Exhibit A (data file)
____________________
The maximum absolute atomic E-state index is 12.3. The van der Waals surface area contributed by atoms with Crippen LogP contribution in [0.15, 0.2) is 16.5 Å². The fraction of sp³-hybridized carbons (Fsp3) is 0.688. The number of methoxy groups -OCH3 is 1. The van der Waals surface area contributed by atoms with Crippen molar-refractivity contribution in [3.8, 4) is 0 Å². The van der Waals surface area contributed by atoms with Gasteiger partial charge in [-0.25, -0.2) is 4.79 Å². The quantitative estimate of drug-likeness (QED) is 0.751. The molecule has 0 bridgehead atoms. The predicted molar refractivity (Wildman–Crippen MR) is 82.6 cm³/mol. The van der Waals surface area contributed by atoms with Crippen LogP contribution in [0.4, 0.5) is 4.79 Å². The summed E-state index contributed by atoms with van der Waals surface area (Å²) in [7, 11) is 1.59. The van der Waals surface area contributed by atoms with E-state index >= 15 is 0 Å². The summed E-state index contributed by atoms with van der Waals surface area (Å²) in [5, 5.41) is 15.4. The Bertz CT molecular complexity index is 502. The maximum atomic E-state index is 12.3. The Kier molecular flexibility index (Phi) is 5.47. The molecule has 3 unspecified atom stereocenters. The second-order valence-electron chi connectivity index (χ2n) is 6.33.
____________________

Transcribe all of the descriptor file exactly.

The maximum absolute atomic E-state index is 12.3. The van der Waals surface area contributed by atoms with Crippen LogP contribution in [0.15, 0.2) is 16.5 Å². The fraction of sp³-hybridized carbons (Fsp3) is 0.688. The number of methoxy groups -OCH3 is 1. The van der Waals surface area contributed by atoms with Crippen molar-refractivity contribution in [3.8, 4) is 0 Å². The van der Waals surface area contributed by atoms with Gasteiger partial charge in [-0.25, -0.2) is 4.79 Å². The quantitative estimate of drug-likeness (QED) is 0.751. The molecule has 0 bridgehead atoms. The predicted molar refractivity (Wildman–Crippen MR) is 82.6 cm³/mol. The van der Waals surface area contributed by atoms with Crippen LogP contribution in [0.4, 0.5) is 4.79 Å². The summed E-state index contributed by atoms with van der Waals surface area (Å²) in [7, 11) is 1.59. The van der Waals surface area contributed by atoms with E-state index >= 15 is 0 Å². The summed E-state index contributed by atoms with van der Waals surface area (Å²) in [5, 5.41) is 15.4. The Bertz CT molecular complexity index is 502. The maximum atomic E-state index is 12.3. The Kier molecular flexibility index (Phi) is 5.47. The molecule has 3 unspecified atom stereocenters. The second-order valence-electron chi connectivity index (χ2n) is 6.33.